Just as Alaska used the discovery of oil reserves as an opportunity to repeal its income tax, New York could have seized on the historic growth in the financial industry as an opportunity to more significantly reduce taxes while continuing to grow government at a slower pace. Reducing the tax burden also would at least have lessened the anti-competitive impact of tax increases. However, raising taxes now will put New York even farther out of line with other states than it was to start with.


It is possible to balance the state's budget without repeating the mistakes of the past. We recognize that fundamental tax reform is not likely to be on the table this year, especially because across-the-board tax cuts are out of the question with the wide budget deficit. However, there are three key tax actions that New York can and should pursue immediately:


  1. Allow temporary income tax rates to sunset on schedule.
  2. Index income tax brackets to inflation.
  3. Eliminate unwarranted personal income and corporate tax credits.


In the long term, New York needs fundamental tax reform to encourage economic growth and end boom-bust budget cycles. Such a reform should reduce the total tax burden and make the tax code simpler, more neutral, and easier to comply with. At the end of this section, we lay out broad principles for such a reform.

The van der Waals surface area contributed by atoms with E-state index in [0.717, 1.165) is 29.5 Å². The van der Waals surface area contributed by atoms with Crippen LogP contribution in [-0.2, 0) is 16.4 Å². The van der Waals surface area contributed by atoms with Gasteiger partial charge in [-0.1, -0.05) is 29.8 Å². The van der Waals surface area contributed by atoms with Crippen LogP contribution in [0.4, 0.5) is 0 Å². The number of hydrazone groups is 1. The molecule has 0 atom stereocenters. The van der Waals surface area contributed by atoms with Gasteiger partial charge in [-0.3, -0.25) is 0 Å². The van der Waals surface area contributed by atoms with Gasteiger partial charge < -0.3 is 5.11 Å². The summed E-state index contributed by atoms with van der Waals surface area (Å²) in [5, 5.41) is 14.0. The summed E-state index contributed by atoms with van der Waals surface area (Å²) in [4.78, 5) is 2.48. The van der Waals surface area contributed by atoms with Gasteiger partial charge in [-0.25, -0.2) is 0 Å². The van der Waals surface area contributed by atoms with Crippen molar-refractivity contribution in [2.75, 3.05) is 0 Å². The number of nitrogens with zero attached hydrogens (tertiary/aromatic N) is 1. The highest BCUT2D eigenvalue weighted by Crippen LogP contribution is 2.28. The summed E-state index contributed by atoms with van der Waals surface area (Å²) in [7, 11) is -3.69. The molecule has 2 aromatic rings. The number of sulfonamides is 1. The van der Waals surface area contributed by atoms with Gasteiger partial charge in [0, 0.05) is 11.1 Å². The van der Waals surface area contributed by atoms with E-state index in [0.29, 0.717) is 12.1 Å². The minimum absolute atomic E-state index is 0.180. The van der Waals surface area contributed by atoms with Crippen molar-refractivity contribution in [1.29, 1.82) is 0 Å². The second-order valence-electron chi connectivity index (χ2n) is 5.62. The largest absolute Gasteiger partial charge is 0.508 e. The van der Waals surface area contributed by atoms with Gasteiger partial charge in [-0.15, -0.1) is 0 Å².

1. Allow temporary personal income tax increases to sunset on schedule in 2011


Legislation enacted with the 2009-10 state budget raised New York's highest personal income tax rate by nearly one-third, from 6.85 percent to 8.97 percent for filers with incomes above $500,000. A second "surcharge" rate of 7.85 percent was imposed on taxpayers with incomes below $500,000 but above $200,000 for single filers (or $250,000 and $300,000 for heads of household and married joint filers, respectively). These tax increases have put New York further out of step with its surrounding states, especially in New York City where the largest concentration of high-income earners is located. New York cannot afford to permanently enshrine these rates, further discouraging wealth and job creation within its borders.


Substantial out-year budget gaps may serve as an excuse to extend the temporary tax increase—although the taxes alone raise barely enough revenue to close one-quarter of the projected 2012-13 gap. Enacting the spending-side recommendations in this report and aggressively pursuing other cost-saving options are a better alternative.



2. Index PIT brackets to inflation as part of 2010-2011 budget.


"Bracket creep" over the last 30 years, where tax brackets remained fixed while inflation devalued the dollar, led to New Yorkers' average and marginal tax rates rising from year to year through no action of the legislature. This is unwise policy; tax rates should remain fixed on a real basis unless the Legislature acts. For this reason, the federal government annually adjusts tax brackets, personal exemptions and standard deductions in line with the rate of inflation.